The fisheye lens produces some extremely unusual photographs. Deriving its name from an angle of view closely associated with that of a fish's eye, this type of lens was originally manufactured because its 180° angle could record celestial observations of an entire hemisphere. The exaggerated fisheye world can be seen in the finder of the SLR camera and this lens is now commonly used for creative photography.
The construction of the fisheye is similar to the retrofocus type lens in which rays of light from a full 180° angle are first refracted into a cone by the concave front element and next formed into a circular image by the convex rear element. Because of the —100% distortion, the lens is not affected by the cosine fourth law and uniform edge-to-edge light distribution can be obtained.
There are different types of fisheye's distortion. The advantage of this type is that the cubical angle of the image is easily calculated based on image size making it an excellent choice for scientific and technical applications. Because of the distortion, a circular picture is formed and the film format is not fully utilized.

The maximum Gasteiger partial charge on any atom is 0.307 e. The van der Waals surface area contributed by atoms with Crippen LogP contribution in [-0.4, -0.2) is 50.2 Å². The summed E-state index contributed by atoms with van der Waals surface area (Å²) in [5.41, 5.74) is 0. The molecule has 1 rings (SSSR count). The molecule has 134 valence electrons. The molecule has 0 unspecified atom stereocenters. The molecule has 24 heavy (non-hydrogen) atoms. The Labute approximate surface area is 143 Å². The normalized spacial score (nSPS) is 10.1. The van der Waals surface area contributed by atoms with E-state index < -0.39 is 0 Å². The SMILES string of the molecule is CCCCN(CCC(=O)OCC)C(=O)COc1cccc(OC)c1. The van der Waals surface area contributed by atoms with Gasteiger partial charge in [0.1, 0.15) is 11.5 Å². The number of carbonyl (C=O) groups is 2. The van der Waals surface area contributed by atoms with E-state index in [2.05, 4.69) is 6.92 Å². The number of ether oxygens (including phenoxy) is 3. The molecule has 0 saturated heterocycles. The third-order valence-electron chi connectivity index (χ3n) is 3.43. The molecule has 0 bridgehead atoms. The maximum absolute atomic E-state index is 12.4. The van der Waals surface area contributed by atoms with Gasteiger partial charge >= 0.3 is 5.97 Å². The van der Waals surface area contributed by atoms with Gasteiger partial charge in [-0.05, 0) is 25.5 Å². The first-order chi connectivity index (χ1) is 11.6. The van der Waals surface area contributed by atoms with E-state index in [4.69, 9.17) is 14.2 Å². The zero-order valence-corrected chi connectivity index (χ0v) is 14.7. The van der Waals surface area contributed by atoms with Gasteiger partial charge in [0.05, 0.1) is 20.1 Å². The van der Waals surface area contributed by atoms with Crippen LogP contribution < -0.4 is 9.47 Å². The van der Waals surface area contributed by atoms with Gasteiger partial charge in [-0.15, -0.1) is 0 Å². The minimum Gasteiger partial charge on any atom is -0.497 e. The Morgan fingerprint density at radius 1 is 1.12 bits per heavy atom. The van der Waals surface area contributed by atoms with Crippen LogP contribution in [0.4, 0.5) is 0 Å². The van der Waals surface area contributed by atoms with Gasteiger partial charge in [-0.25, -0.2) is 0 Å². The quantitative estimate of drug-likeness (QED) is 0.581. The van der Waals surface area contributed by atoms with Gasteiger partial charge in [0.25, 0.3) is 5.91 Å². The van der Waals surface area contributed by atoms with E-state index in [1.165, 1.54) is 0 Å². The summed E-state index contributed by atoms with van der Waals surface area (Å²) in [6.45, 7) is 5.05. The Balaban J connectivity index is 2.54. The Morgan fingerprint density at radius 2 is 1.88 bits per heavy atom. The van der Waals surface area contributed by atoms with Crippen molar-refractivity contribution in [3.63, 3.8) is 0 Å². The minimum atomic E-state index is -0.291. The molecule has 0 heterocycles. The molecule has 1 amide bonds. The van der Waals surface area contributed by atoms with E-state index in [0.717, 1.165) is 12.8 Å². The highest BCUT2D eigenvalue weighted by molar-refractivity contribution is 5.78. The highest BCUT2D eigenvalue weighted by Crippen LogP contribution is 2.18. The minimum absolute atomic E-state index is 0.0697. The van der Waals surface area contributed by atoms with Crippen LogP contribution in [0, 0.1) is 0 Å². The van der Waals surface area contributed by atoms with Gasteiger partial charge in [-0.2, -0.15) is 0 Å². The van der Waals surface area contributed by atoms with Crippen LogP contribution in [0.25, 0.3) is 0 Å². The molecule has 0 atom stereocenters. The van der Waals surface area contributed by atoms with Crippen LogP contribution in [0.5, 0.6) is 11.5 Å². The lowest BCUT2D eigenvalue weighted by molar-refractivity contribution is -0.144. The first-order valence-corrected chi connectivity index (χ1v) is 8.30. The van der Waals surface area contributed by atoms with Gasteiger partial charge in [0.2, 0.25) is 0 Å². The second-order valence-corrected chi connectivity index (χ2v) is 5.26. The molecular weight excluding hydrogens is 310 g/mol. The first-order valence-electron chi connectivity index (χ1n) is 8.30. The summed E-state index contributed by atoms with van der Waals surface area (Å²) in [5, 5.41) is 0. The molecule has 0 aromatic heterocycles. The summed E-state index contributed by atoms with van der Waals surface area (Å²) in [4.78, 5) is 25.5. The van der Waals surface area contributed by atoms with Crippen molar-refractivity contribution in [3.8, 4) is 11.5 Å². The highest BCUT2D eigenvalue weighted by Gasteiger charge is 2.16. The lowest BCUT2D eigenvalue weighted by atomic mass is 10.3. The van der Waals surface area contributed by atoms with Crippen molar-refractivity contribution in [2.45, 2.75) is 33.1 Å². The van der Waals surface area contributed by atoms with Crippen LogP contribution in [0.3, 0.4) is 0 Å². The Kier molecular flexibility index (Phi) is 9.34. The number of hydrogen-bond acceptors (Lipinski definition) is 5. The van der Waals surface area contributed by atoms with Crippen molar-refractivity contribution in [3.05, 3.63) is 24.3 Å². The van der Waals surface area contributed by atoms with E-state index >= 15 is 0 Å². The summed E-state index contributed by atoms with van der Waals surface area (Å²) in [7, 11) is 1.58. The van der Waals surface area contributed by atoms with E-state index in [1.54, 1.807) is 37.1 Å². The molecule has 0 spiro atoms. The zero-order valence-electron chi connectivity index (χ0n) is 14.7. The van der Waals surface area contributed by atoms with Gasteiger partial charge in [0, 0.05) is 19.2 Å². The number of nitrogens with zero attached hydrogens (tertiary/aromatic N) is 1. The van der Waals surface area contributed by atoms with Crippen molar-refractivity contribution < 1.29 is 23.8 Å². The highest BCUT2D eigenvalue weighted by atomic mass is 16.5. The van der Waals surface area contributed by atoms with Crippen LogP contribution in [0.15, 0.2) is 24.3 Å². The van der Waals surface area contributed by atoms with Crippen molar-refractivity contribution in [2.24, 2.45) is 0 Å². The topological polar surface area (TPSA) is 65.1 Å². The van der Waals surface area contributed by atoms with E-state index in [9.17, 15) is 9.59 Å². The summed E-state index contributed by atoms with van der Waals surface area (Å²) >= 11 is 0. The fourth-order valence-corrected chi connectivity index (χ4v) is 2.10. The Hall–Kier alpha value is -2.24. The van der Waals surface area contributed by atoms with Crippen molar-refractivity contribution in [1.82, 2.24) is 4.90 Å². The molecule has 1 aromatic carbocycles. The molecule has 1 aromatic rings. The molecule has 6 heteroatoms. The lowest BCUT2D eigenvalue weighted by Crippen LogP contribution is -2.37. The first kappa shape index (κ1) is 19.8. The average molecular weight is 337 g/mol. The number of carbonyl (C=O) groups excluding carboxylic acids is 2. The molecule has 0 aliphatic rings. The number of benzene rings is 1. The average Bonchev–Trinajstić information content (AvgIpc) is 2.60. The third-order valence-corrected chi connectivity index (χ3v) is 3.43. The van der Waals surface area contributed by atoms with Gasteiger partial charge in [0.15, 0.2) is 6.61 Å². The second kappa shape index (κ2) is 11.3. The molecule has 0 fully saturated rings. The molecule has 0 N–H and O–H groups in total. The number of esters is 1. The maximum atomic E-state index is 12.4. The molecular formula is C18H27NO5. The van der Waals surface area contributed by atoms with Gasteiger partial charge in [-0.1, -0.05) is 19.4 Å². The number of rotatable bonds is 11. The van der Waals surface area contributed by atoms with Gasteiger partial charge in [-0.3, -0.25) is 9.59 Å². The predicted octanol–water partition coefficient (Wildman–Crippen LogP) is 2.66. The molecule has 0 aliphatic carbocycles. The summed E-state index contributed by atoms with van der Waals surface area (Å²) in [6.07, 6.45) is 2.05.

Another fisheye is designed to crop a rectangle out of the circular image. Because of the extraordinary angle of view, the photographer has to take certain precautions when using a fisheye lens. Naturally, the protruding front surface must be protected with a cap when changing lenses and film. But more important, before taking the picture he must check the viewfinder to make sure the legs of his tripod, his head and his feet do not appear.